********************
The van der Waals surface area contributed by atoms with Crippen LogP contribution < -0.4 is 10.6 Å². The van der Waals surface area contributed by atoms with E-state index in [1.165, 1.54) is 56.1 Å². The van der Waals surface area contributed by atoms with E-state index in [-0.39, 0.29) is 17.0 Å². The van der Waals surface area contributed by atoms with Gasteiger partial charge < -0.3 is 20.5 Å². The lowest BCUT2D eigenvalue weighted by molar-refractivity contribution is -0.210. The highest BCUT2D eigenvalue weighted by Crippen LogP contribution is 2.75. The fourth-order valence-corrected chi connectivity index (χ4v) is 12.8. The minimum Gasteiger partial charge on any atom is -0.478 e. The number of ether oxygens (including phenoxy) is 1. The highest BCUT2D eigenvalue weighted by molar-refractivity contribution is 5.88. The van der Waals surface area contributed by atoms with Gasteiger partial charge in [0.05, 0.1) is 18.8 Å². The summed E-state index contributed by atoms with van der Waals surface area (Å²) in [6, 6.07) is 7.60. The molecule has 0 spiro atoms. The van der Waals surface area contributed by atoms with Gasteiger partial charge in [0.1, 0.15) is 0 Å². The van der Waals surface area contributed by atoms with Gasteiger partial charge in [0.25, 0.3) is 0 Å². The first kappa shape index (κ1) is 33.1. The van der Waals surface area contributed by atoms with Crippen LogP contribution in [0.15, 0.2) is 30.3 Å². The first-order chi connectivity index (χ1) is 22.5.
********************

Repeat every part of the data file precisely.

The van der Waals surface area contributed by atoms with Crippen LogP contribution < -0.4 is 10.6 Å². The van der Waals surface area contributed by atoms with E-state index in [1.165, 1.54) is 56.1 Å². The van der Waals surface area contributed by atoms with E-state index in [-0.39, 0.29) is 17.0 Å². The van der Waals surface area contributed by atoms with Gasteiger partial charge < -0.3 is 20.5 Å². The lowest BCUT2D eigenvalue weighted by molar-refractivity contribution is -0.210. The highest BCUT2D eigenvalue weighted by Crippen LogP contribution is 2.75. The fourth-order valence-corrected chi connectivity index (χ4v) is 12.8. The minimum Gasteiger partial charge on any atom is -0.478 e. The number of ether oxygens (including phenoxy) is 1. The highest BCUT2D eigenvalue weighted by molar-refractivity contribution is 5.88. The van der Waals surface area contributed by atoms with Gasteiger partial charge in [0.05, 0.1) is 18.8 Å². The summed E-state index contributed by atoms with van der Waals surface area (Å²) in [6, 6.07) is 7.60. The molecule has 0 spiro atoms. The van der Waals surface area contributed by atoms with Gasteiger partial charge in [0.1, 0.15) is 0 Å². The van der Waals surface area contributed by atoms with Gasteiger partial charge in [0.25, 0.3) is 0 Å². The first kappa shape index (κ1) is 33.1. The van der Waals surface area contributed by atoms with Crippen LogP contribution in [0.15, 0.2) is 30.3 Å². The first-order chi connectivity index (χ1) is 22.5.